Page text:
>2. Backgammon is not guaranteed to terminate. In theory, there could be

>positions in which there is a positive probability that the game never

>terminates (because the players keep hitting each other, and the pieces

>recycle). Our experience tells us that this is not the case, but it

>remains to be proved.

The sequence of dice rolls in which each player rolls 2-4 10,000 [*] times in

succession will terminate almost all legal initial backgammon positions. For

those initial positions in which both players start with both men on the bar

with each player also having at least 2 men on each of his 2 and 4 pts., we

can give player 1 dice rolls which force him off one of these pts. and then

give both players 2-4 10,000 [*] times in succession. This will terminate any

backgammon position.

Thus there is a zero probability that the game never terminates. So this

solves problem #2.

I can't take credit for this (outline of a) proof. It was discovered and

written on r.g.b. in 1994(?) by C. [Curt?] McMullen (c...@maize.berkeley.edu].

Chris

Jul 8, 1998, 3:00:00â€¯AM7/8/98

to

David desJardins <de...@math.berkeley.edu> writes:

> Gary Wong <ga...@cs.arizona.edu> writes:

> > And as you note, this restriction only applies to money games with an

> > unlimited cube. Another way to avoid the problem is to calculate not

> > the money amount, but the (logarithmic) utility function of that

> > amount of cash -- note that E( X ) is not defined, but E( log( X ) )

> > _is_.

>

> Gary Wong <ga...@cs.arizona.edu> writes:

> > And as you note, this restriction only applies to money games with an

> > unlimited cube. Another way to avoid the problem is to calculate not

> > the money amount, but the (logarithmic) utility function of that

> > amount of cash -- note that E( X ) is not defined, but E( log( X ) )

> > _is_.

>

> Sure, you might solve some different problem. But this won't give you

> anything resembling "optimal" play (aka "best strategy"), which was the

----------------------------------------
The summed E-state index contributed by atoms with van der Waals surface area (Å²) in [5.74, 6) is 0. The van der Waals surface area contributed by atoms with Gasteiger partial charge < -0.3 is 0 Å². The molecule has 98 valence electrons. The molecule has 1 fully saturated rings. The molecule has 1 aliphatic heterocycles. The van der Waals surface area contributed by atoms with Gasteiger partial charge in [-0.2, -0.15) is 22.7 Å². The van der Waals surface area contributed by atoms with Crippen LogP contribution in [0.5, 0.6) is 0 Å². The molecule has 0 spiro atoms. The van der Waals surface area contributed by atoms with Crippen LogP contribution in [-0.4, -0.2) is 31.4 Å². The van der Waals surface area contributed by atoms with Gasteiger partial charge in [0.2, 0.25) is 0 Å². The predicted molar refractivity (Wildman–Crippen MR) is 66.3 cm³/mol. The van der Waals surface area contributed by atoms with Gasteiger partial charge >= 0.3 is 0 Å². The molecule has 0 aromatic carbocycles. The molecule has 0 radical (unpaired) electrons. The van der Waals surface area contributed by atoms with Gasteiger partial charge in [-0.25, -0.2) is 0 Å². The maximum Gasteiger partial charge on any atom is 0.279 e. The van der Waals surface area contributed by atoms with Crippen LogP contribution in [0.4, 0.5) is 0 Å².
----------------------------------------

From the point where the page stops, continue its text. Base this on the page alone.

> original goal.

> anything resembling "optimal" play (aka "best strategy"), which was the

> original goal.

Well, I'm only proposing the maximal utility as an interesting problem we

can attempt to solve. The problem "show me a strategy that maximises E(X)" is

not interesting, the answer is "you can't, E(X) isn't defined for all possible

strategies". Several other propositions (such as match play, and money

play with a cash limit) as you mentioned in your previous article are

valid and interesting problems too.

> If you play to maximize the logarithm of your winnings, and I play to

> maximize my actual winnings, you are going to lose a *lot* of money to

> me, until you wise up.

That's not true. Maximising one's GLOBAL utility is rational behaviour (and

some kind of "utility = log( dollars )" definition is reasonable). I am

not claiming "total utility = utility in game one + utility in game two";

that is clearly not true for nonlinear dollar/utility relations.

> > I assert that from every legal position, there is a non-zero

> > probability of reaching a terminal position, no matter what strategies

> > the players apply.

>

> Great, I look forward to seeing your proof. Please post it here.

OK, here's an informal proof. Assume the contradiction is true (ie. that

there exists a position p from which the probability of finishing the game

in finite time is zero). Note that every position has at least one legal

move by at least one player to another position (the position where neither

player has a possible move, ie. both on the bar against closed boards, cannot

be reached through legal play). Since there are a finite number of